A firm’s business model has been acknowledged as a source of competitive advantage and its main locus of value creation (Amit and Zott, 2001; Casadesus-Masanell and Ricart, 2010), making it an important object of scrutiny in the entrepreneurship and strategic management literature (George and Bock, 2011). Amit and Zott (2001) propose the firm and industry boundary-spanning business model construct as the appropriate unit of analysis for research on value creation and describe four interconnected business model design themes – novelty, lock-in, complementarities and efficiency – as the main value drivers for entrepreneurial firms. Empirical investigations within the business model framework of Amit and Zott (2001) so far are limited to static research approaches, calling for novel research on this pressing issue (Morris et al., 2005; Zott et al. 2011).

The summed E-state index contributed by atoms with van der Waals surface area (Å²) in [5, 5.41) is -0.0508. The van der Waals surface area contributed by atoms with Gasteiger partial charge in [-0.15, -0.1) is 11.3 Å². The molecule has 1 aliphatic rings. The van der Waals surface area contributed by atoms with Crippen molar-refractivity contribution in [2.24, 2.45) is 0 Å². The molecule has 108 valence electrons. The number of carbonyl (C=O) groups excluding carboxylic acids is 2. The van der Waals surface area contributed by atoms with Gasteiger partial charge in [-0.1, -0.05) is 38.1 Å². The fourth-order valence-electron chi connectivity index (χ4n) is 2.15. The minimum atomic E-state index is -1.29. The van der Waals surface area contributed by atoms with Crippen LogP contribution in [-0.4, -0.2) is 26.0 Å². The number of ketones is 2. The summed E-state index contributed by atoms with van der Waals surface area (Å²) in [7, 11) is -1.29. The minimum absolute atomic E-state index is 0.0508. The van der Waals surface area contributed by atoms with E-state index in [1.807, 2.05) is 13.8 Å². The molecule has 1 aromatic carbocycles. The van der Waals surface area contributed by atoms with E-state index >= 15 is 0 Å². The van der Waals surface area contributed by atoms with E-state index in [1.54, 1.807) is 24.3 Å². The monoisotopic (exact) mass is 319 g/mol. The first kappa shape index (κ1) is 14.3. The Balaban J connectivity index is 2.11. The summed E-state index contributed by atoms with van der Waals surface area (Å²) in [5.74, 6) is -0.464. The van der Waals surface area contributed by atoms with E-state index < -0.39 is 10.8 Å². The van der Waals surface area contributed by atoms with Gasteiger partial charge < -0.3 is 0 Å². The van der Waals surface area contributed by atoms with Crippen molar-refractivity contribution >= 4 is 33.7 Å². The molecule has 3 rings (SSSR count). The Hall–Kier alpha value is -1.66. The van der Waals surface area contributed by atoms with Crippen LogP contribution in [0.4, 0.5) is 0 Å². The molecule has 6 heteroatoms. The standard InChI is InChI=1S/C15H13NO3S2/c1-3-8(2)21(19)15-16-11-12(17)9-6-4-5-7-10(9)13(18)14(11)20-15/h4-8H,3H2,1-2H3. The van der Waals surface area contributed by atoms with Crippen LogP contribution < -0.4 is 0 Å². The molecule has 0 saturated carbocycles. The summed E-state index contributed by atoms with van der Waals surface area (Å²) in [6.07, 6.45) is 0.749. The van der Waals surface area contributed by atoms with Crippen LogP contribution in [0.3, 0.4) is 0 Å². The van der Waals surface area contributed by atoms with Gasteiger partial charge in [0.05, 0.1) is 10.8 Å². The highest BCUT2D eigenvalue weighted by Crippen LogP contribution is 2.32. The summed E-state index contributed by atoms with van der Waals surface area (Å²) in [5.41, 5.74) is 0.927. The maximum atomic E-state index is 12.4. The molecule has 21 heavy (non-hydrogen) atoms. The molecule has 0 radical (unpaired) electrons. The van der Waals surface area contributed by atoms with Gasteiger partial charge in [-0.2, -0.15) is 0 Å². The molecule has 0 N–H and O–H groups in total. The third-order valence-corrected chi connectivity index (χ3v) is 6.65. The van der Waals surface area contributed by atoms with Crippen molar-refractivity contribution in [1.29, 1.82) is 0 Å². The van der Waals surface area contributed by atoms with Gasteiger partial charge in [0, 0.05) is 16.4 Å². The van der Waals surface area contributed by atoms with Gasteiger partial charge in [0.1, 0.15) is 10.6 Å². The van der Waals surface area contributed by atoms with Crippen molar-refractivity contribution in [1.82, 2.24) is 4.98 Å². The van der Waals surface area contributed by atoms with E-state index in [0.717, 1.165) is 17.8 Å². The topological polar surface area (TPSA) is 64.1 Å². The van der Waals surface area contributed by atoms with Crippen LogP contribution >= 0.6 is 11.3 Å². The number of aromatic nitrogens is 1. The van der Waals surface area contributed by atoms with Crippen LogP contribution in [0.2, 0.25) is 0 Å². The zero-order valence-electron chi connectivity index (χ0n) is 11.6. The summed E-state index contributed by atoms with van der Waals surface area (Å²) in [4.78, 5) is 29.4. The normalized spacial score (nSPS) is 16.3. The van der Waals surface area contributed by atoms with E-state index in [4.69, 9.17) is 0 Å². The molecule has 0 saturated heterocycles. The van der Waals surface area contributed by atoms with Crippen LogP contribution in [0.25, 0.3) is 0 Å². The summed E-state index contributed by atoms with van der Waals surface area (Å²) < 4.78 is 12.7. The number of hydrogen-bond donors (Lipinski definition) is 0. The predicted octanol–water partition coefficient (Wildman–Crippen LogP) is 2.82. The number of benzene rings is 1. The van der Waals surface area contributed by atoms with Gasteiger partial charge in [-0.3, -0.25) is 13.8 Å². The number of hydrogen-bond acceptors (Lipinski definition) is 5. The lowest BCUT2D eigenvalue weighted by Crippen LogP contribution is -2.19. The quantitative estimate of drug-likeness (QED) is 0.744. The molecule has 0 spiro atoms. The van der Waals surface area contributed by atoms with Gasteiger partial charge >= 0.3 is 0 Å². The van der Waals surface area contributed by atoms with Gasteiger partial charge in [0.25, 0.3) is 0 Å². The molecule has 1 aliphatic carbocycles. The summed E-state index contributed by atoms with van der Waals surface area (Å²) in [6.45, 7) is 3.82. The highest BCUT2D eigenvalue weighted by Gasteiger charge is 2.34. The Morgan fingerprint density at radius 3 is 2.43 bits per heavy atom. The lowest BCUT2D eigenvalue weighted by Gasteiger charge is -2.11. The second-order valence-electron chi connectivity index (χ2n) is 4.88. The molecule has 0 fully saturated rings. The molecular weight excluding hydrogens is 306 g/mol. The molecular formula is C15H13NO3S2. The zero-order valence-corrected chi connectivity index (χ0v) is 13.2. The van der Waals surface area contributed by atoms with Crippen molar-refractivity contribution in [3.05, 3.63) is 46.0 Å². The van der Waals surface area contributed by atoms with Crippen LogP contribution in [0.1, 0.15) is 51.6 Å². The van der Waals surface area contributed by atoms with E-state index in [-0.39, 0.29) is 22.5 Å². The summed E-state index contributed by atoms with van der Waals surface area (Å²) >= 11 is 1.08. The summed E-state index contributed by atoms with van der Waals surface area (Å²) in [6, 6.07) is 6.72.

In response, this paper examines business models dynamically, thus covering the full extent of business models’ time-varying effects. We investigate performance implications of short- and long-term effects of novelty-centered, and efficiency-centered business model designs. This paper therefore aims at developing a fuller theoretical picture of how entrepreneurial firms can use their business model to foster firm performance.